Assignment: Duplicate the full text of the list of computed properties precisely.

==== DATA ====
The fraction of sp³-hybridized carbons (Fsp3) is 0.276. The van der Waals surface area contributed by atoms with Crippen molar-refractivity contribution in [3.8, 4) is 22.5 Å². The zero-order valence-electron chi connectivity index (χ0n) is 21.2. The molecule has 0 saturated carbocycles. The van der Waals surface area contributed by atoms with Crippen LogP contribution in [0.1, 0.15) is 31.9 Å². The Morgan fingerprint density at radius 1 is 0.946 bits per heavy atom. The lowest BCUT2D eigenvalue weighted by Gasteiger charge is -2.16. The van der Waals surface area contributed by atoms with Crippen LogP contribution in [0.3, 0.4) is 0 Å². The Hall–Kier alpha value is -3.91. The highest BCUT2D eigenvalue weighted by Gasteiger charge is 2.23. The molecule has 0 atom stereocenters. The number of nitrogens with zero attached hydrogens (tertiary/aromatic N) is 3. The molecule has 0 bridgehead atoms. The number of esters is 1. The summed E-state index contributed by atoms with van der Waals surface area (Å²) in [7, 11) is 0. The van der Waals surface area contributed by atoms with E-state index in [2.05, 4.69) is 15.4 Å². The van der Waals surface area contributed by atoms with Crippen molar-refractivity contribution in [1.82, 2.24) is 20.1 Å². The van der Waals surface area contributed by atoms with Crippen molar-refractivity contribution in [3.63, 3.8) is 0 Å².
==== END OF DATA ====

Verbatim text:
The fraction of sp³-hybridized carbons (Fsp3) is 0.276. The van der Waals surface area contributed by atoms with Crippen molar-refractivity contribution in [3.8, 4) is 22.5 Å². The zero-order valence-electron chi connectivity index (χ0n) is 21.2. The molecule has 0 saturated carbocycles. The van der Waals surface area contributed by atoms with Crippen LogP contribution in [0.1, 0.15) is 31.9 Å². The Morgan fingerprint density at radius 1 is 0.946 bits per heavy atom. The lowest BCUT2D eigenvalue weighted by Gasteiger charge is -2.16. The van der Waals surface area contributed by atoms with Crippen LogP contribution in [0.3, 0.4) is 0 Å². The Hall–Kier alpha value is -3.91. The highest BCUT2D eigenvalue weighted by Gasteiger charge is 2.23. The molecule has 0 atom stereocenters. The number of nitrogens with zero attached hydrogens (tertiary/aromatic N) is 3. The molecule has 0 bridgehead atoms. The number of esters is 1. The summed E-state index contributed by atoms with van der Waals surface area (Å²) in [7, 11) is 0. The van der Waals surface area contributed by atoms with E-state index in [2.05, 4.69) is 15.4 Å². The van der Waals surface area contributed by atoms with Crippen molar-refractivity contribution in [1.82, 2.24) is 20.1 Å². The van der Waals surface area contributed by atoms with Crippen molar-refractivity contribution in [3.63, 3.8) is 0 Å².